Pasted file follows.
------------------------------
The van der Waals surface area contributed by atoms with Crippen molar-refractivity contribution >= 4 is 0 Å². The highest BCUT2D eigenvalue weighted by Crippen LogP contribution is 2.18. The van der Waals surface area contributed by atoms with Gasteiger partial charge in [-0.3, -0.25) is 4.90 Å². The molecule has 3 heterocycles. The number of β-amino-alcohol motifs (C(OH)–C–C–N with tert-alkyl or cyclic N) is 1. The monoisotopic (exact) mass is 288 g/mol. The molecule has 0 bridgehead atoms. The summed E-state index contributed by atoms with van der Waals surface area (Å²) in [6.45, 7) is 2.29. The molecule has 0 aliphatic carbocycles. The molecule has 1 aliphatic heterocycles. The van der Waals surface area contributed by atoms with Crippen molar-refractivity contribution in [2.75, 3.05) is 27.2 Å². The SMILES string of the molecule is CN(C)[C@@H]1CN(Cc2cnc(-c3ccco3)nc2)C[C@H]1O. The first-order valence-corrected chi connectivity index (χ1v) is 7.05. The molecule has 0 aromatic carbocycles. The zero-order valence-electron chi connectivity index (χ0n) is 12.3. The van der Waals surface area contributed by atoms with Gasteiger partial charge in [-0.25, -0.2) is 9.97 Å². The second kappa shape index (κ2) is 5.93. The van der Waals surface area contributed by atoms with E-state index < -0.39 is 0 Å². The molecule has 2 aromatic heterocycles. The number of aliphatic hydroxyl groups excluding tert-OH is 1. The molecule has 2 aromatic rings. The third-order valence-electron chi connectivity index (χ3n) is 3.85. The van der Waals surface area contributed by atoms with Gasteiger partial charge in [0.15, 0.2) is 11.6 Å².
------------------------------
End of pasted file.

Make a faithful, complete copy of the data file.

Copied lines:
The van der Waals surface area contributed by atoms with Crippen molar-refractivity contribution >= 4 is 0 Å². The highest BCUT2D eigenvalue weighted by Crippen LogP contribution is 2.18. The van der Waals surface area contributed by atoms with Gasteiger partial charge in [-0.3, -0.25) is 4.90 Å². The molecule has 3 heterocycles. The number of β-amino-alcohol motifs (C(OH)–C–C–N with tert-alkyl or cyclic N) is 1. The monoisotopic (exact) mass is 288 g/mol. The molecule has 0 bridgehead atoms. The summed E-state index contributed by atoms with van der Waals surface area (Å²) in [6.45, 7) is 2.29. The molecule has 0 aliphatic carbocycles. The molecule has 1 aliphatic heterocycles. The van der Waals surface area contributed by atoms with Crippen molar-refractivity contribution in [2.75, 3.05) is 27.2 Å². The SMILES string of the molecule is CN(C)[C@@H]1CN(Cc2cnc(-c3ccco3)nc2)C[C@H]1O. The first-order valence-corrected chi connectivity index (χ1v) is 7.05. The molecule has 0 aromatic carbocycles. The zero-order valence-electron chi connectivity index (χ0n) is 12.3. The van der Waals surface area contributed by atoms with Gasteiger partial charge in [-0.25, -0.2) is 9.97 Å². The second kappa shape index (κ2) is 5.93. The van der Waals surface area contributed by atoms with E-state index < -0.39 is 0 Å². The molecule has 2 aromatic heterocycles. The number of aliphatic hydroxyl groups excluding tert-OH is 1. The molecule has 2 aromatic rings. The third-order valence-electron chi connectivity index (χ3n) is 3.85. The van der Waals surface area contributed by atoms with Gasteiger partial charge in [0.15, 0.2) is 11.6 Å².